Finding insight is some out of the way places, Iowa State study finds mom’s beliefs may impact their kids’ alcohol use
According to Madon, self-verification theory proposes that people are motivated to confirm what they already believe to be true about themselves. The study found strong evidence that a mother’s beliefs regarding her child’s likelihood of using alcohol altered her child’s self-view in either a positive or negative direction. The child then validated that new self-view by acting consistently with it later on.
“What people believe ultimately has an impact on what actually occurs,” Madon said. “But it’s not just because they believe it. It’s not magic. When we believe something — even if we’re wrong — when we believe it’s true, we act as though it is. And sometimes when you act as though something’s true, your behaviors will cause the belief to become true.
My take might be a little off, but the researchers left the impression the parent, the mother in this case, regardless of what she actually thought about alcohol use was sending some verbal or physical clues to the child. The mother’s behavior might be like a tell in poker. She’s either not drinking in front of the child or saying she doesn’t approve, but her tell is confusing the signals she is giving. Grist for some debate, but it does appear that teaching the child about making good decisions and instilling positive self esteem is a more important factor then what the mother’s beliefs and behavior were when the kid’s teen experimentation years roll in.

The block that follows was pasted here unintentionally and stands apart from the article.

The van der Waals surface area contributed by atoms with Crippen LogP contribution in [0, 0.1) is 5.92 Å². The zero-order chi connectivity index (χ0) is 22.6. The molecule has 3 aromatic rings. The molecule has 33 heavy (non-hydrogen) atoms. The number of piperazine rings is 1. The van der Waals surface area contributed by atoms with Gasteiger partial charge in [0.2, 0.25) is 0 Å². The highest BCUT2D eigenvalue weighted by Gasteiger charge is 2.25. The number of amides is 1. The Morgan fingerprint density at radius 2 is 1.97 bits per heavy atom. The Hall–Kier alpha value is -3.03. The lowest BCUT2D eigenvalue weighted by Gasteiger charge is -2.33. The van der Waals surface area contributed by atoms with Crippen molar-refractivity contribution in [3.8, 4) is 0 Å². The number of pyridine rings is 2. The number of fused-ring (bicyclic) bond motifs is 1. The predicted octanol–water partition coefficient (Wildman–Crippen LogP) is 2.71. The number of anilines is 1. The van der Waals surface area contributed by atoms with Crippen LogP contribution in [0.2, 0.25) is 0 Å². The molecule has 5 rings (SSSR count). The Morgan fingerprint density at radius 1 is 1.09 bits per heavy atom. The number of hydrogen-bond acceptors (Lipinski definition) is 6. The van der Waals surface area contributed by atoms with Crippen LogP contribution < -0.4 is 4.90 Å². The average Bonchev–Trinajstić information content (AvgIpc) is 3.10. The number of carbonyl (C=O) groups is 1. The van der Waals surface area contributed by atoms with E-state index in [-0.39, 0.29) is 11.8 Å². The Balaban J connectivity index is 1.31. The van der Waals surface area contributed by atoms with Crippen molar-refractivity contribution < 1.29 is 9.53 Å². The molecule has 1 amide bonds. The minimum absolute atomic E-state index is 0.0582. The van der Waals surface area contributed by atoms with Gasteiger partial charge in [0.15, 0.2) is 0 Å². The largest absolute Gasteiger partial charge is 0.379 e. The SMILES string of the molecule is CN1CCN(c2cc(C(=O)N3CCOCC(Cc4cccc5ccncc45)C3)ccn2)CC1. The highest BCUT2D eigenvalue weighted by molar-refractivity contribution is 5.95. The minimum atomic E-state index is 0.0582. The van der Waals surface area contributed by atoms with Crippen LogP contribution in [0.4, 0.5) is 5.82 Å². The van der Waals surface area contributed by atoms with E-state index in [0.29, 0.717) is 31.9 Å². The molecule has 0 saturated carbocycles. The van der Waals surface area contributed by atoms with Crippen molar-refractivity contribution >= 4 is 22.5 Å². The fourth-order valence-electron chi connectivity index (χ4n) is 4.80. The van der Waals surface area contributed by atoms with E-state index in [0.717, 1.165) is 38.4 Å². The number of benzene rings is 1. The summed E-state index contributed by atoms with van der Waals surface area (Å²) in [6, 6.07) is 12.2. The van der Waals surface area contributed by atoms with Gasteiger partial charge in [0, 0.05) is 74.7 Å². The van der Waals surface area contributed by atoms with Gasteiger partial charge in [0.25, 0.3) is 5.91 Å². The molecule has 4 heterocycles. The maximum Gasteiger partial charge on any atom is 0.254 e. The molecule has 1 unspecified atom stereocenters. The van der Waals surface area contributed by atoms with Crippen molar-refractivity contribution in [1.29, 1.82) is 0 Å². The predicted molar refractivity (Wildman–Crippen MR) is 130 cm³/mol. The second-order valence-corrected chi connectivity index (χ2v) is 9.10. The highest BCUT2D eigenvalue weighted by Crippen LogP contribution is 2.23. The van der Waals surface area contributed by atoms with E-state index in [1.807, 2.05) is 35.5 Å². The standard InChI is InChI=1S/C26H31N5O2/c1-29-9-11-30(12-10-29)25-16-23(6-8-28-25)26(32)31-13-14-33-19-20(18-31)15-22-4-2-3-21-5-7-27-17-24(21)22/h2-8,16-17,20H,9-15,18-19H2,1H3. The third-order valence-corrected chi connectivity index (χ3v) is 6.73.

The images support the view of international refugee organizations and Iraq experts that a major population shift was a key factor in the decline in sectarian violence, particularly in the Iraqi capital, the epicenter of the bloodletting in which hundreds of thousands were killed.
[ ]…”By the launch of the surge, many of the targets of conflict had either been killed or fled the country, and they turned off the lights when they left,” geography professor John Agnew of the University of California Los Angeles, who led the study, said in a statement.
Again ones beliefs will affect how this information is received. Even back in February 2007 (surge starts) to June 2007 ( last of surge troops in place) a few some observers pointed out that violence might be going down because there was no left to kill. In addition about two million Iraqis just got up and left and the way casualties were counted was steeped in political jargon and strange metrics that for violence to drop off solely because a relatively small escalation of troops seemed to play fast and loose with cause and effect. As surely as some people are still debating who shot JFK we’ll still debating the “surge” fifty years from now. We might all be living under bridges too, but that’s another story. The surge might deserve some credit in that it put more patrols on the street producing an effect like we see in high crime neighborhoods after more patrols start. Ultimately the doctors in charge of the Iraq operation let the patient hemorrhage for four years then threw on a band-aid.
A note to any Worpress developers that might pass by I’m still hoping for a magazine style template here in the theme options. The recent DePo theme is similar to what I’m looking for. Though it needs a customizable header, no italicized block quotes and being able to tweak the color trim would be nice. Two columns with room for the usual blogroll etc, the full page width. This Revolution theme is nice, but a little too busy.